Oil spill post-mortem: Deepwater Horizon’s blowout preventer may have had fundamental flaw


NEW ORLEANS — There may have been a fundamental safety design problem with the pods that controlled the massive device that failed to stop the Gulf oil spill, federal investigators said Friday (Mar. 4) as they asked that more testing be done to confirm that.

The U.S. Chemical Safety Board has objected to the government’s decision to halt testing of the blowout preventer on Friday.

The Associated Press obtained a copy of a letter the board sent to the team that has been overseeing the testing since November at a NASA facility in New Orleans. The team is jointly run by the U.S. Coast Guard and the Bureau of Ocean Energy Management Regulation and Enforcement.

The safety board has been among the groups allowed to monitor the testing.

The Norwegian firm doing the testing, Det Norske Veritas, is expected to submit its findings by March 20.

A spokeswoman for the joint investigation team, Melissa Schwartz, said in an e-mail to the AP that the scope of the work done by DNV was developed in coordination with other interested parties, including the safety board, and in consultation with the Justice Department. She said there have been no other objections.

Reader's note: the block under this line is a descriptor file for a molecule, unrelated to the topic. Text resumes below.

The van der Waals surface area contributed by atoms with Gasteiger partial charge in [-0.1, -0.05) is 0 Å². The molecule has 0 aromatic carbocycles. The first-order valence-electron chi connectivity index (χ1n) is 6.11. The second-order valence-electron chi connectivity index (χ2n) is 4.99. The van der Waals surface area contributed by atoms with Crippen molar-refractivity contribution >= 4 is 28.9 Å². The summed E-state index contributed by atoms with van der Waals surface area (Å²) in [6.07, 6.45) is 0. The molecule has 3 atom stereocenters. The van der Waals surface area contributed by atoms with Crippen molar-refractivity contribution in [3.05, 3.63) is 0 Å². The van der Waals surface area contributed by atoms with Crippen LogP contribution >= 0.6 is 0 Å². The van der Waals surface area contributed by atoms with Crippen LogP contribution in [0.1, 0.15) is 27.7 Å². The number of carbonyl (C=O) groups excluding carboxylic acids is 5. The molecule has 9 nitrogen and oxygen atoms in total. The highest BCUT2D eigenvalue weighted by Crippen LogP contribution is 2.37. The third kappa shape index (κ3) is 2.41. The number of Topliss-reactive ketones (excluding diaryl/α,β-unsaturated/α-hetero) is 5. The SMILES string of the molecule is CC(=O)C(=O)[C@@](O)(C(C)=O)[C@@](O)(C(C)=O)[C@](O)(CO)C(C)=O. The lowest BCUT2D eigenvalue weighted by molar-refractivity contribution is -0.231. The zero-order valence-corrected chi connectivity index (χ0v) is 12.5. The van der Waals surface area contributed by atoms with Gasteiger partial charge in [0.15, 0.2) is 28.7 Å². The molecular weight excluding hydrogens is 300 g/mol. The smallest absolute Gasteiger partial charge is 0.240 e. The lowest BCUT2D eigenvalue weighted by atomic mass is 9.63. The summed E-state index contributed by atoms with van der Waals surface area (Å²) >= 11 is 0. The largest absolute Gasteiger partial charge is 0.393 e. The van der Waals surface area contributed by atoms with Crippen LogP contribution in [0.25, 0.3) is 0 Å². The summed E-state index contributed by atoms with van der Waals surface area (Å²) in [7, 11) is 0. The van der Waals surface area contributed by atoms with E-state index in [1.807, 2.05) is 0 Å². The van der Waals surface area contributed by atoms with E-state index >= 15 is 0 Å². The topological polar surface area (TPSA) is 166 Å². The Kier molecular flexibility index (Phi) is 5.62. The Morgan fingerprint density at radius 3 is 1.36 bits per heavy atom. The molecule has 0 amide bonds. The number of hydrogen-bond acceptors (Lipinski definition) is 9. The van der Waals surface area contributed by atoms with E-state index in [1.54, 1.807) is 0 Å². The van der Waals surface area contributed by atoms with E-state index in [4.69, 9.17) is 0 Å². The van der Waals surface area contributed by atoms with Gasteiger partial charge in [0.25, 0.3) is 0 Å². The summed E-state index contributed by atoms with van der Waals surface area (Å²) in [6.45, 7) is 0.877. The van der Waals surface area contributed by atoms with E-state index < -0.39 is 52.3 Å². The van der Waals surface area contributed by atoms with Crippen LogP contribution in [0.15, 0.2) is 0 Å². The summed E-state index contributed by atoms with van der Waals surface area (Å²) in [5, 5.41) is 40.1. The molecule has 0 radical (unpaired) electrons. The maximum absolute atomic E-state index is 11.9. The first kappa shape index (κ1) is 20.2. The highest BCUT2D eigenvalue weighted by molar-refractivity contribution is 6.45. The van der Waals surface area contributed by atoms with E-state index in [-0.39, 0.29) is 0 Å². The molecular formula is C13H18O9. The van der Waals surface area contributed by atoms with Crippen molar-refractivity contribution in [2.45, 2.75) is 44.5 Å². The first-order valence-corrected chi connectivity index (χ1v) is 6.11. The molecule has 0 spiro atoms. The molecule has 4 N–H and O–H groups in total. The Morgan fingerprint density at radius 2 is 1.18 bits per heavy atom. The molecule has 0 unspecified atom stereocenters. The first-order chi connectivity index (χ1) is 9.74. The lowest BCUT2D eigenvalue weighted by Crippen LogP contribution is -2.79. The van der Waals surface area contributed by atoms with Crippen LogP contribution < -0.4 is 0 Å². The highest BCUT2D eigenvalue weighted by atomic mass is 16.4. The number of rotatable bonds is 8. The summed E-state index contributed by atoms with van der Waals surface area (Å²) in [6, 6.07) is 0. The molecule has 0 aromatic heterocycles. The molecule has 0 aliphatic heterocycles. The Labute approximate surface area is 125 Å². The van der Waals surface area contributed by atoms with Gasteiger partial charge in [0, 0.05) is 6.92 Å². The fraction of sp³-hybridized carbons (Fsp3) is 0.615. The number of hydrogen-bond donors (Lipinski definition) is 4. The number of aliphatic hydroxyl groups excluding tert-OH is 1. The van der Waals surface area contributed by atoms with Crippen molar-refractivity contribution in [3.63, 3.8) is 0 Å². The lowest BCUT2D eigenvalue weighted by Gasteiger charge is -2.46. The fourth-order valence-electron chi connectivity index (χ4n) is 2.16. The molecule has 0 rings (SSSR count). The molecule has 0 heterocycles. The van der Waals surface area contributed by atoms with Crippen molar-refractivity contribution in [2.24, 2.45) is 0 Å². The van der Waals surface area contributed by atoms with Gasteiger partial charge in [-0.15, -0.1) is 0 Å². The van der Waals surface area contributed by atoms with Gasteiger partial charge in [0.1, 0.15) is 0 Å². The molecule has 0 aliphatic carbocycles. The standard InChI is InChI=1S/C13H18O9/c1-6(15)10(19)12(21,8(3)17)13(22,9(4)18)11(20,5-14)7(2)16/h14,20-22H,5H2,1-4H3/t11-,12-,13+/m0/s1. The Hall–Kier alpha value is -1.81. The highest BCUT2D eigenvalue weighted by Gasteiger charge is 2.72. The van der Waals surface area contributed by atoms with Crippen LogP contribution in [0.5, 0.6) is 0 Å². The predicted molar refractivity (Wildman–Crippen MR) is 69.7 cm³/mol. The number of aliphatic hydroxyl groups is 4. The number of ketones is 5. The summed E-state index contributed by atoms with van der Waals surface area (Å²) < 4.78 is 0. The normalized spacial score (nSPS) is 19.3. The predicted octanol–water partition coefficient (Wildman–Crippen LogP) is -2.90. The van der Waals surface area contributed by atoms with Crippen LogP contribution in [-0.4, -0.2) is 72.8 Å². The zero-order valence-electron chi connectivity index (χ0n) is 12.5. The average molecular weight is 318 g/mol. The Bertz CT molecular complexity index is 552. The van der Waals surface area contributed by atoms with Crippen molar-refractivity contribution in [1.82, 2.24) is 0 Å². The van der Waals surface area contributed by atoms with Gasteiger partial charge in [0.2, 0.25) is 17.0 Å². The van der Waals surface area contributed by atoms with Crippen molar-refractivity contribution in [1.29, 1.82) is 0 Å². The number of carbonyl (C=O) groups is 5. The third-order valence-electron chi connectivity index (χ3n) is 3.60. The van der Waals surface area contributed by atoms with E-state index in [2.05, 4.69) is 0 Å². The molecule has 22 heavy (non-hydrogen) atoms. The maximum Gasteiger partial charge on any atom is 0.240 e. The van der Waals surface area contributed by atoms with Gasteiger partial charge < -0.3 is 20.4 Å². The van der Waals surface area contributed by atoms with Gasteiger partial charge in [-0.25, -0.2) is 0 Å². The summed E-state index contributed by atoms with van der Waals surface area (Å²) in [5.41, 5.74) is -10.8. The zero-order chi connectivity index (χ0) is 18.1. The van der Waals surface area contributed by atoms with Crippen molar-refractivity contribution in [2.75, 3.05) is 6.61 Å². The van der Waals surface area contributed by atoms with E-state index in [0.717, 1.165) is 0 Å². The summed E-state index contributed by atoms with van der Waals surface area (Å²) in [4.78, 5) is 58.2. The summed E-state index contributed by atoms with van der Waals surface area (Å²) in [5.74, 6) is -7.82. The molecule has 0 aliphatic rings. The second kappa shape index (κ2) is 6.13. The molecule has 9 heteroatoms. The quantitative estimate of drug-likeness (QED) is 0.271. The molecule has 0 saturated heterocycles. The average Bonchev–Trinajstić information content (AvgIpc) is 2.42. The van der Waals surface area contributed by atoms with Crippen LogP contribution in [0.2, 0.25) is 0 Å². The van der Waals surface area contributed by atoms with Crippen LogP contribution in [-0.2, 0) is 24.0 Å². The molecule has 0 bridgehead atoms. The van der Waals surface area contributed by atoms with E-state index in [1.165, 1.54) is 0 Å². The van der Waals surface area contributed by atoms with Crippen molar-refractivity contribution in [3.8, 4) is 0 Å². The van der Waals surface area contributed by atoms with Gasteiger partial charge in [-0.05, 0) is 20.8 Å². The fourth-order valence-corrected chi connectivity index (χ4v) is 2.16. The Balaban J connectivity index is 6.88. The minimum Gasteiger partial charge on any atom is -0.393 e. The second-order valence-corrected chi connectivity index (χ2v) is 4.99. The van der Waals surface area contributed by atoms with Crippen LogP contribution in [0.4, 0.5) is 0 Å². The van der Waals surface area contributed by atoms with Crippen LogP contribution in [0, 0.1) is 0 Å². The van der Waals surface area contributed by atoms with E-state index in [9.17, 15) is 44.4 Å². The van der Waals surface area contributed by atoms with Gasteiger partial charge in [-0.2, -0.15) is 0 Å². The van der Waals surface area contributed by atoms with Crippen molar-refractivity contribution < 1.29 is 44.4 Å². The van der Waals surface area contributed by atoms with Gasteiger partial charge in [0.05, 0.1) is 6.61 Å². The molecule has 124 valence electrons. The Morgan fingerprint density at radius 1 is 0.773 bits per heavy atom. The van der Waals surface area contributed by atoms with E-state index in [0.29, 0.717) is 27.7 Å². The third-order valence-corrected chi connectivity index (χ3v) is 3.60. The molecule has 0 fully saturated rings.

She said the team believes DNV has performed the tests necessary to determine why the blowout preventer did not function as intended.

Cameron, the company that made the blowout preventer used with BP’s blown-out well, had no comment, according to a spokeswoman.

Blowout preventers sit at the wellhead of exploratory wells and are supposed to lock in place to prevent a spill in case of an explosion.

The 300-ton device that was used with BP’s Macondo well was raised from the seafloor on Sept. 4. It sat at the NASA facility for two months before testing began.

The USCG-BOEMRE panel recently said that it won’t finish its final report on what caused the April 20, 2010, rig explosion and oil spill in the Gulf of Mexico by the one-year anniversary of the disaster as it had hoped.

Delays in testing the blowout preventer forced the panel to seek another deadline extension.

Its final report was due this month. Instead, the panel now has until July. It will make a preliminary statement by mid-April.

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Stuart H. Smith is an attorney based in New Orleans fighting major oil companies and other polluters.
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